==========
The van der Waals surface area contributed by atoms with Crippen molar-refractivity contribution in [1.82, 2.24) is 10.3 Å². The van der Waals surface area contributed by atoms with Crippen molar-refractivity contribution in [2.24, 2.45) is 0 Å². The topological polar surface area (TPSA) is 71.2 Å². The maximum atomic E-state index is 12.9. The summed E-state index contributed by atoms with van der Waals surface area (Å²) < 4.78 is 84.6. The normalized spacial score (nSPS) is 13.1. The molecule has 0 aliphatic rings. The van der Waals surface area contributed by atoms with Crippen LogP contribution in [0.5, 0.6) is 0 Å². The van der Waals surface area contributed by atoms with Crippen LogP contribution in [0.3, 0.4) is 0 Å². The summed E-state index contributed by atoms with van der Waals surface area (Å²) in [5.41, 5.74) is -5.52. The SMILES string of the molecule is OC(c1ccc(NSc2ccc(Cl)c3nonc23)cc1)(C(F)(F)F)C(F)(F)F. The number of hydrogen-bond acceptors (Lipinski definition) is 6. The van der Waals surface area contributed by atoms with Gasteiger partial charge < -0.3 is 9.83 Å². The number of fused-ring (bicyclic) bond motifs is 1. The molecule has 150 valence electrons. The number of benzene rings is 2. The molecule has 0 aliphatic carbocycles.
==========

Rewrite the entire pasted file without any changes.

The van der Waals surface area contributed by atoms with Crippen molar-refractivity contribution in [1.82, 2.24) is 10.3 Å². The van der Waals surface area contributed by atoms with Crippen molar-refractivity contribution in [2.24, 2.45) is 0 Å². The topological polar surface area (TPSA) is 71.2 Å². The maximum atomic E-state index is 12.9. The summed E-state index contributed by atoms with van der Waals surface area (Å²) < 4.78 is 84.6. The normalized spacial score (nSPS) is 13.1. The molecule has 0 aliphatic rings. The van der Waals surface area contributed by atoms with Crippen LogP contribution in [0.5, 0.6) is 0 Å². The van der Waals surface area contributed by atoms with Crippen LogP contribution in [0.3, 0.4) is 0 Å². The summed E-state index contributed by atoms with van der Waals surface area (Å²) in [5.41, 5.74) is -5.52. The SMILES string of the molecule is OC(c1ccc(NSc2ccc(Cl)c3nonc23)cc1)(C(F)(F)F)C(F)(F)F. The number of hydrogen-bond acceptors (Lipinski definition) is 6. The van der Waals surface area contributed by atoms with Gasteiger partial charge < -0.3 is 9.83 Å². The number of fused-ring (bicyclic) bond motifs is 1. The molecule has 150 valence electrons. The number of benzene rings is 2. The molecule has 0 aliphatic carbocycles.